Rb and p107 are required for alpha cell survival, beta cell cycle control and glucagon-like peptide-1 action

Erica P. Cai, etc
Diabetologia, 2014


Diabetes mellitus is characterised by beta cell loss and alpha cell expansion. Analogues of glucagon-like peptide-1 (GLP-1) are used therapeutically to antagonise these processes; thus, we hypothesised that the related cell cycle regulators retinoblastoma protein (Rb) and p107 were involved in GLP-1 action.


We used small interfering RNA and adenoviruses to manipulate Rb and p107 expression in insulinoma and alpha-TC cell lines. In vivo we examined pancreas-specific Rb knockout, whole-body p107 knockout and Rb/p107 double-knockout mice.


Rb, but not p107, was downregulated in response to the GLP-1 analogue, exendin-4, in both alpha and beta cells. Intriguingly, this resulted in opposite outcomes of cell cycle arrest in alpha cells but proliferation in beta cells. Overexpression of Rb in alpha and beta cells abolished or attenuated the effects of exendin-4 supporting the important role of Rb in GLP-1 modulation of cell cycling. Similarly, in vivo, Rb, but not p107, deficiency was required for the beta cell proliferative response to exendin-4. Consistent with this finding, Rb, but not p107, was suppressed in islets from humans with diabetes, suggesting the importance of Rb regulation for the compensatory proliferation that occurs under insulin resistant conditions. Finally, while p107 alone did not have an essential role in islet homeostasis, when combined with Rb deletion, its absence potentiated apoptosis of both alpha and beta cells resulting in glucose intolerance and diminished islet mass with ageing.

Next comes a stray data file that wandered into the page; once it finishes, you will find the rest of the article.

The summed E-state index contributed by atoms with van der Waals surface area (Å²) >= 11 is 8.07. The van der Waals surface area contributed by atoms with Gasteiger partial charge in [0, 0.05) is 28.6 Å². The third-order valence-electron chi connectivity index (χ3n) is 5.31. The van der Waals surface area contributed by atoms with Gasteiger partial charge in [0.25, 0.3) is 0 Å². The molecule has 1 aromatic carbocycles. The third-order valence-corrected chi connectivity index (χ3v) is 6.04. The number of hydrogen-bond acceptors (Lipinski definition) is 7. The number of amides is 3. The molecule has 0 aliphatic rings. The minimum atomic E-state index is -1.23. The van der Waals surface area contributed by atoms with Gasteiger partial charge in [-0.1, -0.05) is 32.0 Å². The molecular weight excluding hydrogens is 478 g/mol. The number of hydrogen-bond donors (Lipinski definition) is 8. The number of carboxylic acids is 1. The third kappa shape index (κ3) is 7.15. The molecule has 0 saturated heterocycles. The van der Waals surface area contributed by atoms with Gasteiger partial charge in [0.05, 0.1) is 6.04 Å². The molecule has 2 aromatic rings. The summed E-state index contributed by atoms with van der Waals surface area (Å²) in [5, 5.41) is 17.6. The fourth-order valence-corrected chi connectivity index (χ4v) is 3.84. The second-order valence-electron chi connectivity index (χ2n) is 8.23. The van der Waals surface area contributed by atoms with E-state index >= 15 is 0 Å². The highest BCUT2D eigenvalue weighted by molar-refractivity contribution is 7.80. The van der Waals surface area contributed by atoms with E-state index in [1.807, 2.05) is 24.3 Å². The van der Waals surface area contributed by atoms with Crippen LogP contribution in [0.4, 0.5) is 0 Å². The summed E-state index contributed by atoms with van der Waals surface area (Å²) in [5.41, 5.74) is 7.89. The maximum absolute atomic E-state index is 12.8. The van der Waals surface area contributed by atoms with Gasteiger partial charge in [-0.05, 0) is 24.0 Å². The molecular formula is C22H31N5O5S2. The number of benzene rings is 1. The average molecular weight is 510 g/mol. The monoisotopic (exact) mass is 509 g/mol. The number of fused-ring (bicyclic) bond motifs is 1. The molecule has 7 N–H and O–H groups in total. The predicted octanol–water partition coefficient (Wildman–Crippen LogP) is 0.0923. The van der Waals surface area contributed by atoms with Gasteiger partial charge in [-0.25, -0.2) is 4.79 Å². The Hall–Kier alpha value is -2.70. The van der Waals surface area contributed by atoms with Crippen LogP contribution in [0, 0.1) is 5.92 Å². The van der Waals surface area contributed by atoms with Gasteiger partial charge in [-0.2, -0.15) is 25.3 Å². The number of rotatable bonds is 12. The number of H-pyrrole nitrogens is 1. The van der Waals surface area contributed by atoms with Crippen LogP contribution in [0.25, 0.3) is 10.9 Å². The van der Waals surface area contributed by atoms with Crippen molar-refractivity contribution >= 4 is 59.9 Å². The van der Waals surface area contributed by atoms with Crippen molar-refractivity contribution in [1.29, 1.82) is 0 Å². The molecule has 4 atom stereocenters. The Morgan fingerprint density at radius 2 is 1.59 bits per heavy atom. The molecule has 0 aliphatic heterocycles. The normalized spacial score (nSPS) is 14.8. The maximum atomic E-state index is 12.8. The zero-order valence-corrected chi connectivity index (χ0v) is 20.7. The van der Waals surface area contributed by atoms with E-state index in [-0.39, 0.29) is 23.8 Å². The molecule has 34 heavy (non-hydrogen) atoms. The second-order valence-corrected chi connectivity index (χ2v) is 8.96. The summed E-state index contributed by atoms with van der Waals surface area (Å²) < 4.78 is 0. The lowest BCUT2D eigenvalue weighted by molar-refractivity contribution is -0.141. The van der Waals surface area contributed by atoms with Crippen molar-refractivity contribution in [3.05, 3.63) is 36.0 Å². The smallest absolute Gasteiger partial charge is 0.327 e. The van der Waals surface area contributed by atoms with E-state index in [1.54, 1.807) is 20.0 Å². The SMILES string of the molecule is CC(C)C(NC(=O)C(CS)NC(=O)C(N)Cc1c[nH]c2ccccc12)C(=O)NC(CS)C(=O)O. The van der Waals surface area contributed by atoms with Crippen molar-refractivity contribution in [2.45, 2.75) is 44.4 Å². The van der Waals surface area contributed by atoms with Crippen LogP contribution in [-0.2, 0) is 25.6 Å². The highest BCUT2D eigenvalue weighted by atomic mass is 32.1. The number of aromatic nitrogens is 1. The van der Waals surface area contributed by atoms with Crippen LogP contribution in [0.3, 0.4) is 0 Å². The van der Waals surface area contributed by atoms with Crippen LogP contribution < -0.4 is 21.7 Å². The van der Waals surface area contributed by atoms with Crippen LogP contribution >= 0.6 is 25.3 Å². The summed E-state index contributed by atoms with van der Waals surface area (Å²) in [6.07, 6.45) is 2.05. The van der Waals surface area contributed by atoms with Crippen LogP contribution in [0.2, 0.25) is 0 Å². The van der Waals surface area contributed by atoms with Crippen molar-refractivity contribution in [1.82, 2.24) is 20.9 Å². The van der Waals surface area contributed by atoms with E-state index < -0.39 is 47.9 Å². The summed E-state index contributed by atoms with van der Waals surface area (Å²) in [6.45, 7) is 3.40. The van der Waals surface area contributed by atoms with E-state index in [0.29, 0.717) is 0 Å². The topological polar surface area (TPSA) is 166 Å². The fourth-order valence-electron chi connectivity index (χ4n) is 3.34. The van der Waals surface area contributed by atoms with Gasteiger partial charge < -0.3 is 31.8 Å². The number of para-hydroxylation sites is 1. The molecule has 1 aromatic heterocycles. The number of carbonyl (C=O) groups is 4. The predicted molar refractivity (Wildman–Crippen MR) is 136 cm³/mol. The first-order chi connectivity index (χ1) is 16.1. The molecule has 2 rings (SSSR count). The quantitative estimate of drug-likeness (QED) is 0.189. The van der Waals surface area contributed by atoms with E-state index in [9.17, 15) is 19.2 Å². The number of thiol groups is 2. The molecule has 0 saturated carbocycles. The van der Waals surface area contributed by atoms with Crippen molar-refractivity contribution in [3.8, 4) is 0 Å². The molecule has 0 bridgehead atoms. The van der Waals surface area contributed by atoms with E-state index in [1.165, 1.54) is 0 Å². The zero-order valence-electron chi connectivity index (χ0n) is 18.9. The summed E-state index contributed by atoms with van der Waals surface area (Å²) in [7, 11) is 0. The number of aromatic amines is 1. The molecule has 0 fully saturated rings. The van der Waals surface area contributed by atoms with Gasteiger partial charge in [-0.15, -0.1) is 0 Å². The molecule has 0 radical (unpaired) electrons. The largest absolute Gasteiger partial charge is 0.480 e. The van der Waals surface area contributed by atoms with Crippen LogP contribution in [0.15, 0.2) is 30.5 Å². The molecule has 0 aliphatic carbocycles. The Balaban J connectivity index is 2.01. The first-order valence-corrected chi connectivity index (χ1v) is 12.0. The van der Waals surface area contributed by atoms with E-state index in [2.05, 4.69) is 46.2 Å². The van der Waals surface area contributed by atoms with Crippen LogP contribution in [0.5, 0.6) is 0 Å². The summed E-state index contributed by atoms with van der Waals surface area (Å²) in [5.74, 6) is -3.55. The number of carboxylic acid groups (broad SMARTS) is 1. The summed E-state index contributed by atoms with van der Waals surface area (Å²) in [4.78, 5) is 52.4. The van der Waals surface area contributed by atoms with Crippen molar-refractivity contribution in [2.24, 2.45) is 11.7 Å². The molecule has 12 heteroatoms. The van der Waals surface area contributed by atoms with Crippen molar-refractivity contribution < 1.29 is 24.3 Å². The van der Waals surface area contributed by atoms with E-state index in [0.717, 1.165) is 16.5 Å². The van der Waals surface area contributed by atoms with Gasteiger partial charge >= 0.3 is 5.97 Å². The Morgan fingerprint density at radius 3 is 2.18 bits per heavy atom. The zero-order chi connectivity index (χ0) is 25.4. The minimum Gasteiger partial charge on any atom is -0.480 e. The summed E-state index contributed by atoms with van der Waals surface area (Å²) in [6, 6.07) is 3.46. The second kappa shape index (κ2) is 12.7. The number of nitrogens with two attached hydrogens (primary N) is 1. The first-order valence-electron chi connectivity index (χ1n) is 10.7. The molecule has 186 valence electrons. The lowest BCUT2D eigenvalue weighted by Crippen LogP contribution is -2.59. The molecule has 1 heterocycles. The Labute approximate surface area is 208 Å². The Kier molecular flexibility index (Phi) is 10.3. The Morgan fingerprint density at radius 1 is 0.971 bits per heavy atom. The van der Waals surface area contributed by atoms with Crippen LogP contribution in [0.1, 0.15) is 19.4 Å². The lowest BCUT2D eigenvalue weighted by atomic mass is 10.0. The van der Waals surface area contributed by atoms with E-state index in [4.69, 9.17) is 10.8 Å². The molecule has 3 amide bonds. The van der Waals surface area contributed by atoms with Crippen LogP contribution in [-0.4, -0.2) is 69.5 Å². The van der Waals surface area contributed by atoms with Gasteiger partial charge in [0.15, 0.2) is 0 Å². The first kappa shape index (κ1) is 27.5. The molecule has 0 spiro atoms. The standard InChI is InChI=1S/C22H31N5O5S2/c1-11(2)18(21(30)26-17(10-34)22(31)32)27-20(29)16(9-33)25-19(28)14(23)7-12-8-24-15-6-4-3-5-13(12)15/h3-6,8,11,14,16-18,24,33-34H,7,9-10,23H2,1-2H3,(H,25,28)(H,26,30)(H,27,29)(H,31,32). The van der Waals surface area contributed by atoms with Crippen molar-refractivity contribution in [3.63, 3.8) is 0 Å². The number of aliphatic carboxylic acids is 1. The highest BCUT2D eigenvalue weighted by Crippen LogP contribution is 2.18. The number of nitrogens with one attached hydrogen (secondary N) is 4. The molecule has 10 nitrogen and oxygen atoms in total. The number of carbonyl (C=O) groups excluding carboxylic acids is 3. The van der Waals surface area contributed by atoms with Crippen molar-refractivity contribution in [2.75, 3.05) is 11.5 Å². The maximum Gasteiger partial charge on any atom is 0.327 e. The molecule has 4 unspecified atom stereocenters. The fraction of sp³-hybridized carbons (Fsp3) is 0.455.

We found a central role of Rb in the dual effects of GLP-1 in alpha and beta cells. Our findings highlight unique contributions of individual Rb family members to islet cell proliferation and survival.

Read more »

Univ Health Network